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04-12-2012, 11:15 AM   #1
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Pentax Medium Format Third Party Resources II: T/S-lenses (Tilt and/or shift lenses)

Pentax Medium Format Third Party Resources II: T/S-lenses (Tilt and/or shift lenses )


Pentax never produced an original tilt or shift lens [T/S lens] for the Pentax 645 system (Pentax 645, 645N, 645NII, 645D), but there were always possibilities to adopt T/S lenses.
Main reason for this habitude is IMHO that Pentax never planed the system for the main purpose of T/S photography architecture and table top photography.

For principles about lens adaptation see part I:
https://www.pentaxforums.com/forums/pentax-medium-format-645-6x7-645d/145963-...a-adapter.html

For T/S purposes an adaptable lens has to have at least

_ A flange Distance (FD) which is greater than 70.87mm (see Table1)
_ an image circle which is greater than 60x45 mm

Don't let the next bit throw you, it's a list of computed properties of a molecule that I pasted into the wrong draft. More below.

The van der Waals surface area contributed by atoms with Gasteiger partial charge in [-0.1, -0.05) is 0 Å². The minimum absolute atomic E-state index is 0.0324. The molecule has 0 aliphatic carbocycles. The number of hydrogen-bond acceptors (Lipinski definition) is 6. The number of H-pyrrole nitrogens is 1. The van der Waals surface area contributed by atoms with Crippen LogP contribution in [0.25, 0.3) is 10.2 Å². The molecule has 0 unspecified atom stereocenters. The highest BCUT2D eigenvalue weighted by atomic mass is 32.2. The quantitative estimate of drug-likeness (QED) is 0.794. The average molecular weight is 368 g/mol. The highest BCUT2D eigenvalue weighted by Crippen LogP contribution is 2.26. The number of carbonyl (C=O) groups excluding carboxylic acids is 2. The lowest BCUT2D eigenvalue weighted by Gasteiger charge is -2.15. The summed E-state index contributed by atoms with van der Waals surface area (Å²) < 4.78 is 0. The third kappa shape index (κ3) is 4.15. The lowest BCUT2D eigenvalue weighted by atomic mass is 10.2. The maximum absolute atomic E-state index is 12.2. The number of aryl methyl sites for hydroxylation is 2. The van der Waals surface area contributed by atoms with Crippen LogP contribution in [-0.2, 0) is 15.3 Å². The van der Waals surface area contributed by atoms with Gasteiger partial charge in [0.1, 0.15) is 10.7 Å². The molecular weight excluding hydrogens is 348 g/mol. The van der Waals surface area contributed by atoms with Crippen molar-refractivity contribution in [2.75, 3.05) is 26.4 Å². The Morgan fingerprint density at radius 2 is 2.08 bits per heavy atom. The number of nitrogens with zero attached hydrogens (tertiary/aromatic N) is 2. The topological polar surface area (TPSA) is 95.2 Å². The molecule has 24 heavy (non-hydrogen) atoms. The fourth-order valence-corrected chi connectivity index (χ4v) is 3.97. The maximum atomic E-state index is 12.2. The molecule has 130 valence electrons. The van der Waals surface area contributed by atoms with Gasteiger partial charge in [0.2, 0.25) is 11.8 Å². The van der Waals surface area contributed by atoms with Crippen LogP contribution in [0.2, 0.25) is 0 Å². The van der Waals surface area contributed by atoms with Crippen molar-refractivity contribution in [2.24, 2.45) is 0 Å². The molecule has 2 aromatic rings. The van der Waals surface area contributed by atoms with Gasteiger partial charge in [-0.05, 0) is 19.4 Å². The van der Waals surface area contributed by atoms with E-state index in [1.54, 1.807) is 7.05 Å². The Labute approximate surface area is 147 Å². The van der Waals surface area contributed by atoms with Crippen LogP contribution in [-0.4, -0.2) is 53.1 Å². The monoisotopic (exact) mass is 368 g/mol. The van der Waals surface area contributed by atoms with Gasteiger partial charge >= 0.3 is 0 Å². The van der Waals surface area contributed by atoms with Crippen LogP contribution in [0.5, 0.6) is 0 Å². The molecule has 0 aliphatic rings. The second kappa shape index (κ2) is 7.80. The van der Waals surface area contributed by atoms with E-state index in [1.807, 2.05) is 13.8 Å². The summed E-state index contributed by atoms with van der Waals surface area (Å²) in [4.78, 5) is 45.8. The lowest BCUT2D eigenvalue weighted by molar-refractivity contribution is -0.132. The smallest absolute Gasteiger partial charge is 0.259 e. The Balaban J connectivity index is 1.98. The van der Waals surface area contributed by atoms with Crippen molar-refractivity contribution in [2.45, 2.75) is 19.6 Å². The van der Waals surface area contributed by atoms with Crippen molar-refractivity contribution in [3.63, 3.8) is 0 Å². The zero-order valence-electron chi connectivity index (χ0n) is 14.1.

Table 1: Flange Distances (FD) of medium format (MF) camera systems (in mm)
Mamiya RB67 Bayonet 111.00
Mamiya RZ67 Bayonet 108.00
Rollei SL66 102.80
Bronica S2A 101.7
Pentax 67 84.95
Kiev 80/88 Gewinde 82.10
Hasselblad (1000F/1600F) Gewinde 82.10
Hasselblad V (200er, 500er, u. 2000er-Serie) Bajonett 74.90
Pentacon Six 74.10
Praktisix Klemmbajonett 74.10
Rollei SLX 74.00
Pentax 645 Bajonett 70.87
CONTAX 645 64.00
Mamiya 645 Bajonett 63.30
Hasselblad H ?
Leica S2 ca. 53 mm
Hasselblad X (xpan) 34.27


Third party T/S-lenses with Pentax 645 mount

Wiese TECHNOPLAN MC 3,5/45mm TS

Wiese is a mechanical workshop in Hamburg (Germany). They offer a Kiev shift lens adaptation with “direct” Pentax 645 mount.

„WIESE TECHNOPLAN MC 3,5/45mm TS
Our latest development is the 3.5/45 mm shift and tilt lens Technoplan-T. This lens is based on our shift lens Technoplan 3.5/ 45 mm. It contains a ring instead of the usual turning screw to adjust the shifting way. This ring is marked with a scale and can be easily adjusted from 1 to 11 mm and in addition the lens can be turned at an angle of 360°. The lens has a stable metal barrel (K-6) and is multi coated. The low vignetting (from 11.5mm) and the distortion of the lens provide together with the good centralisation sharp and brilliant photos.